1. Thank you, Jackie. I admit I was very happy with the results of the photos I took during that dive. It’s not always that good ;) Cook Island is quite easy to reach if you’re in the Brisbane/Gold Coast or even Byron Bay area. But if you have a chance to go further north, there are even better spots! :)

  2. Wow some absolutely beautiful nudibranches! I’ve never dived in Australia, but will have to keep this in mind for when I’m there!

    1. Thanks, Laura. We were very happy to spot that many nudibranchs! :) If you’re looking for places where to dive in Australia, I have another article that lists the ones I prefer on the East Coast! ;)

  3. Eat Well Explore Often

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    OOOH you saw so many colorful fishes there! I would love to go diving! The Gold Coast sounds like a great place to see sea life!

    1. I was surprised to find such a great site near the Gold Coast to be honest. It’s not as good as the Great Barrier Reef further north, but it’s a great alternative if you cannot travel up there!

    1. Hi, Nienie. I always avoid wearing sunblock when I go in the water to avoid polluting it. But I’ve recently found a sunscreen that has no chemicals and they claim it does not harm the corals: http://sunbearsunscreen.com.au
      It can be a good alternative and I wish diving boats would offer that option to their customers!

  4. Really nice article! We haven’t been on that part of Australia when we were there. We really wanted to dive, mostly on the great barrier reef, but reason took over and we decided we didn’t want to be part of the problem. So we’ll find another place less threaten to dive!!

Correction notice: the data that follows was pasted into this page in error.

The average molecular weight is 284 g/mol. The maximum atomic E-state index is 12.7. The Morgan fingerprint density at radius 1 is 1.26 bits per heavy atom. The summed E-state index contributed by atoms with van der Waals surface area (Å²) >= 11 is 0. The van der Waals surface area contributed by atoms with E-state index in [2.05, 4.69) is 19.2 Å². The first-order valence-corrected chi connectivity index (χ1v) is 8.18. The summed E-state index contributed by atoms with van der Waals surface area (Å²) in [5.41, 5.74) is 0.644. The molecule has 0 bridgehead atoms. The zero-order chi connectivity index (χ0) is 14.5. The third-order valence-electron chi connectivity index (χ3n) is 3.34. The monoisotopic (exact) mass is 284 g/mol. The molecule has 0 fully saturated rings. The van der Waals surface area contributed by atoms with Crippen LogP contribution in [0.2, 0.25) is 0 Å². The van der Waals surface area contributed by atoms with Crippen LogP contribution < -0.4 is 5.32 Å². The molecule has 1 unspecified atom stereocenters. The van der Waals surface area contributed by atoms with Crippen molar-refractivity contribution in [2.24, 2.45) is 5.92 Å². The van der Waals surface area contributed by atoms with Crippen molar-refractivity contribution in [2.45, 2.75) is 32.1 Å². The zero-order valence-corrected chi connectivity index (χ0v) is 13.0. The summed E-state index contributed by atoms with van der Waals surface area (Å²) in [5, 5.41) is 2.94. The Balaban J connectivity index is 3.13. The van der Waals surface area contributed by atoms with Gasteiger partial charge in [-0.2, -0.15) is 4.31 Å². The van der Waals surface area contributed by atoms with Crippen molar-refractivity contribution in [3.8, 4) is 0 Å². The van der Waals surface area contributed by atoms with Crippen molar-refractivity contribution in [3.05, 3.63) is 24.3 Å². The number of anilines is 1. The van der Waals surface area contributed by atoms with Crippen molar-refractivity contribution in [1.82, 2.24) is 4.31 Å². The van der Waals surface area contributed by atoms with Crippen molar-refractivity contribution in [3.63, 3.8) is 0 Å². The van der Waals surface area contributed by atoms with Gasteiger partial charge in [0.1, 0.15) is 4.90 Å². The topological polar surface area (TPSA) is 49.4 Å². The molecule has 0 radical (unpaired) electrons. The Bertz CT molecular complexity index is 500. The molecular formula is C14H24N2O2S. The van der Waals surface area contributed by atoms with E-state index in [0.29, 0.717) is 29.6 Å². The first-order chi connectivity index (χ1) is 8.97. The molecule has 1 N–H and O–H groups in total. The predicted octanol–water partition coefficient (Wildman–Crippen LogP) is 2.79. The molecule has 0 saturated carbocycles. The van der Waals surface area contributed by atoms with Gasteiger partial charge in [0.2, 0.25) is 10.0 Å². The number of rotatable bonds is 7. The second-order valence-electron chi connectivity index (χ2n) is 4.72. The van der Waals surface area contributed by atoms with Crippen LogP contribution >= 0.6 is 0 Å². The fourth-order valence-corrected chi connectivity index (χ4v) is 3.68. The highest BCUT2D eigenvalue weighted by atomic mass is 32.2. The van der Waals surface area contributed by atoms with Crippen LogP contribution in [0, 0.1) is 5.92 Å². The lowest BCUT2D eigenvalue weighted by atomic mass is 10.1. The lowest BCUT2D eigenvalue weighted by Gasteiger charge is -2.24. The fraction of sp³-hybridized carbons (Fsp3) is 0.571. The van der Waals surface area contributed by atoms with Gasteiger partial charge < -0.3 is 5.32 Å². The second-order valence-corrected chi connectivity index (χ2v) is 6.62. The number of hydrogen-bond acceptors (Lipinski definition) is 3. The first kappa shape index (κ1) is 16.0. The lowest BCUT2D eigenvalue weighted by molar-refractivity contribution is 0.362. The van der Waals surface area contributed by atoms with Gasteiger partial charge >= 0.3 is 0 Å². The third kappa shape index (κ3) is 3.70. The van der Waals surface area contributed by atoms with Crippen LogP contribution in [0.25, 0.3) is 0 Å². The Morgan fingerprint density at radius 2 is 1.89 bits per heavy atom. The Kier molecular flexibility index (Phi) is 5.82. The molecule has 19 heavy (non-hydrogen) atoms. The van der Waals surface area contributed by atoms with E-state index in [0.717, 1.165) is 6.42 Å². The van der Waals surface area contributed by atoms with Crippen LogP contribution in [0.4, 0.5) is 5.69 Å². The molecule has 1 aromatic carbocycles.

1. Hi, Lucile. Thank you for your comment :)
      I’m not sure of the problem you are referring too but that’s a topic I’m highly interested in so I thought I’d provide more information. We love to go diving on the Great Barrier Reef. Of course, some people with very bad practice damage the corals (mostly kicking it with their fins) and bringing many tourists to a natural place has its challenges, but from my point of view that’s really not the biggest issue for the Great Barrier Reef. I believe it is mostly threatened because of coral bleaching due to sea temperatures rising. I’ve also seen coral getting damaged due to storms that have been getting stronger in the last few years. And that’s a problem most of us are part of… :(
      I don’t think tourists threaten the Great Barrier Reef that much, on the contrary. Tourism gives value to the Great Barrier Reef and by providing jobs and strengthening the economy of the region, it helps protect the reef. For example, tourism jobs are an important point to fight against the construction of a large port to serve a coal mine in Northern Queensland…

      PS: And Cook Island isn’t actually on the Great Barrier Reef, it’s 500km south of the most southern island of the Great Barrier Reef. I’m not sure about the level of frequentation, though, as it is close to bigger towns like Brisbane and Surfers Paradise.

    1. Hi, Anna. Australia is a big country. It’s true that corals are suffering further north with many episodes of coral bleaching. Many corals don’t recover. Cook Island is more south – about 500km south of the furthest point of the Great Barrier Reef – so the water temperature does not get too high there to cause bleaching (yet…?).

What do you think?